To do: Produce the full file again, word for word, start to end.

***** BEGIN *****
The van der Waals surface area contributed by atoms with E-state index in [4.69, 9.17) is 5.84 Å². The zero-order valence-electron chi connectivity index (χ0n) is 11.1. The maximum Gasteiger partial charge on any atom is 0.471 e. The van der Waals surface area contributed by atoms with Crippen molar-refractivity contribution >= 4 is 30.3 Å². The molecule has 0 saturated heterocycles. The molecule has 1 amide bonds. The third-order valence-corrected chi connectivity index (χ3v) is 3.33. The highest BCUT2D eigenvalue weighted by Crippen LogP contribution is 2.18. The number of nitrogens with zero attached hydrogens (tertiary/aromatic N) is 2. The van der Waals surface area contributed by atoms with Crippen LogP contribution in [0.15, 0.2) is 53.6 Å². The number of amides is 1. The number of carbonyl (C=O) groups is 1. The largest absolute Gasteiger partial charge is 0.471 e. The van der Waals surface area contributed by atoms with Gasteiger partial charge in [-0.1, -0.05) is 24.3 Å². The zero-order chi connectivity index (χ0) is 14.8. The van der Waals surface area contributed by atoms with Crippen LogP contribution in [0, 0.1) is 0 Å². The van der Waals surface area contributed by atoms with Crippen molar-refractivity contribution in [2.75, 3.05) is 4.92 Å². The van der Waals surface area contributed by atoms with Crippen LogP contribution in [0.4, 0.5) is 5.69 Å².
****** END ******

The van der Waals surface area contributed by atoms with E-state index in [4.69, 9.17) is 5.84 Å². The zero-order valence-electron chi connectivity index (χ0n) is 11.1. The maximum Gasteiger partial charge on any atom is 0.471 e. The van der Waals surface area contributed by atoms with Crippen molar-refractivity contribution >= 4 is 30.3 Å². The molecule has 0 saturated heterocycles. The molecule has 1 amide bonds. The third-order valence-corrected chi connectivity index (χ3v) is 3.33. The highest BCUT2D eigenvalue weighted by Crippen LogP contribution is 2.18. The number of nitrogens with zero attached hydrogens (tertiary/aromatic N) is 2. The van der Waals surface area contributed by atoms with Crippen LogP contribution in [0.15, 0.2) is 53.6 Å². The number of amides is 1. The number of carbonyl (C=O) groups is 1. The largest absolute Gasteiger partial charge is 0.471 e. The van der Waals surface area contributed by atoms with Gasteiger partial charge in [-0.1, -0.05) is 24.3 Å². The zero-order chi connectivity index (χ0) is 14.8. The van der Waals surface area contributed by atoms with Crippen LogP contribution in [0, 0.1) is 0 Å². The van der Waals surface area contributed by atoms with Crippen molar-refractivity contribution in [2.75, 3.05) is 4.92 Å². The van der Waals surface area contributed by atoms with Crippen LogP contribution in [0.4, 0.5) is 5.69 Å².